Here's my hunch:
Nobody's secure, and nobody feels like
she completely belongs. Those insecurities are just job hazards of being human. But some people dance anyway, and those people have more fun.
~Glennon Doyle Melton, Carry On, Warrior
When I was a young teenage girl growing up in Seattle, Washington, I knew I was "different."
Certainly I was visibly different. Everyone I knew
had two perfectly formed hands. Beautiful fingers where rings could slide on and perch and sparkle.
Fingernails to paint with a rainbow of iridescent colors.
I used to look at those girls and wonder if they really appreciated what it was like to have ten fingers.
And then I realized that most of us, myself included, often don't appreciate what we have until it is gone.
Most of us have a difference of some kind, be it physical or just inside. And along with that difference we may feel unworthy and insecure.
It's part of being human to feel like that.
Growing up I didn't talk much about only having one fully developed hand and one smaller hand that had a form of congenital amputation. For some reason the fingers just never grew properly. Only small buttons where those fingers were meant to be.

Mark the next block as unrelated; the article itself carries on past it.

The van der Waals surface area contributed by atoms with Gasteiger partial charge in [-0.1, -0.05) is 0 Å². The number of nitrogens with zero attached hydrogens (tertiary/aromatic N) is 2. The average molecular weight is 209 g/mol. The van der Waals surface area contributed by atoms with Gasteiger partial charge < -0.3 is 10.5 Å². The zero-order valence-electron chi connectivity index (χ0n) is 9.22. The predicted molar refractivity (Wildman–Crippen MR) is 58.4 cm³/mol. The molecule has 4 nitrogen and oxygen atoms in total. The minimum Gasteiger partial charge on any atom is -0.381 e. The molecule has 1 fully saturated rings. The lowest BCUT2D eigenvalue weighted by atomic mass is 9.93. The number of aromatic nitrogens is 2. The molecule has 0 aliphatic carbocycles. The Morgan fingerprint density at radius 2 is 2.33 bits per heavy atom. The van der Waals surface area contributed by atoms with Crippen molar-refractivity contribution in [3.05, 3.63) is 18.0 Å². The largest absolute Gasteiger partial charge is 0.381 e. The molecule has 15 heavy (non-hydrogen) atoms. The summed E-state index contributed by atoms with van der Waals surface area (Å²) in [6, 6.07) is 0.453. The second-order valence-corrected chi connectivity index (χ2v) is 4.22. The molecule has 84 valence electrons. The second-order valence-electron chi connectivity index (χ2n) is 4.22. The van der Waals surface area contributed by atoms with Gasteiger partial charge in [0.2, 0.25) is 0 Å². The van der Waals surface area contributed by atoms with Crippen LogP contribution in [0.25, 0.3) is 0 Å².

I didn't talk about it because in my family we just didn't get that real. We pretended that all was well, even when it wasn't. We pretended that we felt secure, even when we didn't.
I'm not sure how old I was before I realized that in this culture, and in most families, we long to have perfect children. All together children. Children we show off as an extension of ourselves. And if our children look good and perform well, then maybe we look even better in the process.
I spent years trying hard to look good and fit in.
I looked at other girls and thought they had it all together. I assumed that they felt secure and whole and worthy.
Looking back now, I can see that I was wrong.
In those days, no one came forth and said out loud that they were "one, big, hot mess." In those days no one said out loud that they were scared or insecure or so imperfect that they felt like they didn't belong anywhere.
We all longed to talk about who we really were, to lift the veil of pretending to have a perfect life. The truth was that we were all so far, far away from perfection.
Pretending to be perfect is draining and pointless
and unreal. It robs us of intimacy with other people.
Yet, perfection lies to us by saying...
"Don't let them see the real you. If they knew you
were a phony they would get up and leave, right this very minute."
The call to perfection is like that. We are in a catch twenty two. If I leave off telling you about the messy and beautiful parts of my life, I am lonely. If I tell you about those messy and beautiful parts of my life will you stick around to hold my hand through them?
We give others such a gift of grace when we allow them to be who they really are, no matter what.
And we give ourselves a gift of grace when we admit we are insecure and unsure and not so perfect after all.